Final thoughts on the GIA Conference

It’s been a pleasure covering the 2009 Grantmakers in the Arts Conference for you all, and I hope you’ve enjoyed getting a glimpse into sessions you may have missed or the conference as a whole (if you didn’t have the chance to be among the 351 attendees). Before I go, I thought I would leave you with some final reflections on my experience in Brooklyn last week:

  • I didn’t get a chance to mention my Monday night dine-around in Bushwick. Bushwick is a largely Hispanic neighborhood in Northeast Brooklyn that has slowly been invaded by artists and young hipsters as the Manhattanesque housing prices in nearby Williamsburg push them further East on the L subway line. We ate at a trendy restaurant called Northeast Kingdom, during which we met with representatives from local nonprofit organizations (both arts-oriented and not). Afterwards, we crowded into art gallery opening taking place in someone’s dining room(!) and visited a black-box theater (the only one in the neighborhood) where we apparently interrupted a rehearsal in order to get a welcome and tour from the proprietors. It was a strikingly different experience from the comfort of the Brooklyn Marriott and brought me back to my days as a bandleader earlier in the decade. I was familiar with some of the people who were leading us around from other events I’ve attended, and know that they’re concerned about issues of gentrification and cliquishness as a result of artists moving into an area. It seemed like no one really has good answers. I will say, though, that I’m impressed that this excursion was a part of the conference and that as many funders joined in as they did. These underground, emergent, barely-organized scenes should be part of the arts conversation too.
  • Speaking of emergent arts communities, we spent a lot of time in the off-site session talking about the economic impacts of artist concentrations, particularly in terms of real estate values. Though the discussion rightly focused much attention on how this connection could be used for advocacy purposes to encourage governments and businesses to invest in the arts, what was missing, it seemed to me, was any kind of proposal to help artists actually share in the neighborhood wealth they create. The reason this does not currently take place in a hot real estate market like New York is because most artists are too poor to be able to buy their own space in the first place, and therefore are also too poor to buy property to rent out to others. Here’s a thought that occurred to me during the session: why not create a REIT or other kind of pooled fund in which artists could make small investments, smaller than a monthly rent check? The fund could then purchase buildings and properties in the vicinity of artist concentrations, profit directly from higher real estate values created from the artists’ activity, and return those profits to the artists. If anyone knows of a program like this already in place, either in this country or elsewhere, I’d love to hear about it.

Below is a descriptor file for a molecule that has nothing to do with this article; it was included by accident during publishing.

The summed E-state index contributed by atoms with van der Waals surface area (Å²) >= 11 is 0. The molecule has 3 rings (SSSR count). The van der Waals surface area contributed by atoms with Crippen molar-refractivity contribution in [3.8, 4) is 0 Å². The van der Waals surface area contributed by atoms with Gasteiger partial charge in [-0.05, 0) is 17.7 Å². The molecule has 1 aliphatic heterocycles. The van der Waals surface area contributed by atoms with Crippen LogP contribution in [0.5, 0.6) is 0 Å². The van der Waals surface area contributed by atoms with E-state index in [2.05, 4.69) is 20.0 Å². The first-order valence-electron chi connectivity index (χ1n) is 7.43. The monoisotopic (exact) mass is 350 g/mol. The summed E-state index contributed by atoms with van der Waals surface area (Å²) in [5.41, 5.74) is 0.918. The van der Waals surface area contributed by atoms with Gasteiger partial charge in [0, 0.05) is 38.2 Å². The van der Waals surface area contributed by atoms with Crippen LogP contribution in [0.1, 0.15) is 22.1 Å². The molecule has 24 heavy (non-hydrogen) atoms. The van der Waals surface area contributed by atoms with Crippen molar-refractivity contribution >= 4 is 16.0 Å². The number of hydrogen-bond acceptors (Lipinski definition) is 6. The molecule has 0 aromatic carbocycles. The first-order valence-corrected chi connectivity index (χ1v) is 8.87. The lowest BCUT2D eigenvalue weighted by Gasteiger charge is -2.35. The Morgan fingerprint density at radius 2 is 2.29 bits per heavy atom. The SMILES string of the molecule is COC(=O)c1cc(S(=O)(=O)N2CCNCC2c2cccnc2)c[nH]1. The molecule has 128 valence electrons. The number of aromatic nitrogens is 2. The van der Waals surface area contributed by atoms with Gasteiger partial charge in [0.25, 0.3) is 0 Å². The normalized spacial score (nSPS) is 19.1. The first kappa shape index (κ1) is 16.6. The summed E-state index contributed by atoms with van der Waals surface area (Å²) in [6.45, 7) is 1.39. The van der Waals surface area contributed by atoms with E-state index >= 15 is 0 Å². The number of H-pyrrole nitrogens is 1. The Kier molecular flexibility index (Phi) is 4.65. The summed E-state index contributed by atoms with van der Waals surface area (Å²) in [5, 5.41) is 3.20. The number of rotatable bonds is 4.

• I was actually pleasantly surprised by the degree of racial and gender diversity in evidence at conference—especially the number of women of color. It seems that the field has really put its money where its mouth is in terms of opening up the gates beyond the old boys’ club, at least at the program staff level. It’s not only the right move, but a smart move in light of the country’s changing demographics.
  • Which brings us to Ben Cameron’s final speech, which I did not do justice to when I wrote it up earlier (his fast and fluid elocution made comprehensive note-taking a challenge). Luckily, Tommer from GIA forwarded me his complete notes, from which I will quote extensively below. As mentioned earlier, demographic change and the drive to greater social equity was, in fact, cited as one of the central issues for the next 10 years in arts philanthropy, along with technology, globalization, and the blurring of the line between professional artists and amateurs. The full list of anticipated interventions is as follows: